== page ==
Monday, October 24, 2016

The Sheikhs want to fly India's regional routes

Major airlines from the Gulf countries have shown interest to invest in India’s regional aviation market. This coincides with the government announcing a new policy to kickstart regional airlines in the country through sops and subsidies.

Minister of State for Civil Aviation Jayant Sinha told Business Standard that many foreign airlines, including major carriers from West Asia, have held negotiations with the government to fly on regional routes connecting the country’s major cities to tier-II and tier-III cities.

“We have had large airlines like IndiGo, SpiceJet, Jet Airways expressing interest. Then we have people in the UK and the US engaged in regional aviation showing interest… some large global airlines from the Gulf have expressed interest to run regional airlines in India,” Jayant Sinha said in an interview to Business Standard. He, however, declined to name the airlines.

The investment could be in the form of a stake in an existing airline or opening a new regional airline in the country. “With the recent changes in FDI (foreign direct investment) rules, India now has liberal and open policy in the world. Naturally, they will be interested,” the minister said.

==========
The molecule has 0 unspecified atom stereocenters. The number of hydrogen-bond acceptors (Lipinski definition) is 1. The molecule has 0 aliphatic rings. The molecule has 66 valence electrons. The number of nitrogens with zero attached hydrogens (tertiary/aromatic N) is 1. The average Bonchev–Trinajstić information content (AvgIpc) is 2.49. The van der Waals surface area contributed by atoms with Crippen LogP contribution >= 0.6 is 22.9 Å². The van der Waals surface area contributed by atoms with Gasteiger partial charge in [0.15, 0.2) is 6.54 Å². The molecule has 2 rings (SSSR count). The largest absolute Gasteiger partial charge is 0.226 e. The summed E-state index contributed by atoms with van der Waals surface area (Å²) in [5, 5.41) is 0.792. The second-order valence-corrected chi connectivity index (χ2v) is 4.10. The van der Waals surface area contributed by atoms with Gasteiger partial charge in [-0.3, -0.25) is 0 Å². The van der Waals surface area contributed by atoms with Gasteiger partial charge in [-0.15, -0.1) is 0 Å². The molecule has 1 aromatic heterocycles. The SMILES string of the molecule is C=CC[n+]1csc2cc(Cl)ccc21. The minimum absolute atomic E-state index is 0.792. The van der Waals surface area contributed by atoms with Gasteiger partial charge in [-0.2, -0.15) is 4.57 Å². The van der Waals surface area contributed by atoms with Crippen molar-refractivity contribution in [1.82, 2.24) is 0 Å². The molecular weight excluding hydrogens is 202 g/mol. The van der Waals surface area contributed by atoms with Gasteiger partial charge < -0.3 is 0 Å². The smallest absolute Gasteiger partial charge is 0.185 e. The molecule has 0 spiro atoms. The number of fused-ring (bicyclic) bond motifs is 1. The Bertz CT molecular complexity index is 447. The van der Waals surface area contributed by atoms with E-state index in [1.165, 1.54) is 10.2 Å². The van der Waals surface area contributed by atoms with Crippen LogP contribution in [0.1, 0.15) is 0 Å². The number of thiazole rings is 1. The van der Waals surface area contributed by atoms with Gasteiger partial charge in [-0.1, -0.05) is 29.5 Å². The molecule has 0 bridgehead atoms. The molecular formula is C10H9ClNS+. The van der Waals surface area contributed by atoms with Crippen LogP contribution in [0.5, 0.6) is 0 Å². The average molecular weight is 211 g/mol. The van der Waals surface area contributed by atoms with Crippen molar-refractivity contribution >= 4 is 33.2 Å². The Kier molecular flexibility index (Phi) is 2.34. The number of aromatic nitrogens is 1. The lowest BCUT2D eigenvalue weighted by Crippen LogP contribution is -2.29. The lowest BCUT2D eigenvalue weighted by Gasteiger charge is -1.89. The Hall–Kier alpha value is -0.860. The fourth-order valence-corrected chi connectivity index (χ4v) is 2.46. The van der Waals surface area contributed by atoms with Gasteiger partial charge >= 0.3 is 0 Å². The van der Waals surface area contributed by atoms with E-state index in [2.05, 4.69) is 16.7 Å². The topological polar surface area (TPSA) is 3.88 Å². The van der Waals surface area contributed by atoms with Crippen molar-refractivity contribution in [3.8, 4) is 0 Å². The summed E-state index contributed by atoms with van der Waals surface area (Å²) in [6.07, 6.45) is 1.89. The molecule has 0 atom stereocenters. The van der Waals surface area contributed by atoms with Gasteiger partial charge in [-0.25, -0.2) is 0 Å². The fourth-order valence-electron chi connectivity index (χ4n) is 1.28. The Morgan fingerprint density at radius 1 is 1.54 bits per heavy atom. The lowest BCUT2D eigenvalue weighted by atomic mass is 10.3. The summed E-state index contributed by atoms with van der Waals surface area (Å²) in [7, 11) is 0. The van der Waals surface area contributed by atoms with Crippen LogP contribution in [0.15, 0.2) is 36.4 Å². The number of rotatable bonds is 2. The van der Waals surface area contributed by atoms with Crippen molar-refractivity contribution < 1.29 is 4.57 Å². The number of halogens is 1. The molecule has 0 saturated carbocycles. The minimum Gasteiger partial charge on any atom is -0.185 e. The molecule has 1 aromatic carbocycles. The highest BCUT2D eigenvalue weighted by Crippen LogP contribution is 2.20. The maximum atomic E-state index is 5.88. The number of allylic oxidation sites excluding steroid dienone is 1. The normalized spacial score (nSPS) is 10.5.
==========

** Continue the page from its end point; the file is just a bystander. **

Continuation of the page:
In June, the government increased the FDI limit in domestic airlines to 100 per cent. But FDI is on automatic route only up to 49 per cent. The rules, however, state that the principal place of business must be in India. According to industry sources, India being a significant market for the Gulf majors, they would want to have a feeder airline, which brings West Asia-bound traffic from tier-II and tier-III cities to the metro airports. “A significant traffic to the Gulf comes from the smaller cities. Take, for instance, passengers from Chandigarh, who, until recently, had to fly to Delhi to take flights abroad. Similarly, there are cities like Indore, Vizag and Surat, which feed to the Gulf traffic. Having a joint venture with a regional carrier like Air Costa or TrueJet can be captured as a thoroughfare product,” explained an executive of a major domestic carrier.
24/10/16 Arindam Majumder & Aneesh Phandis/Business Standard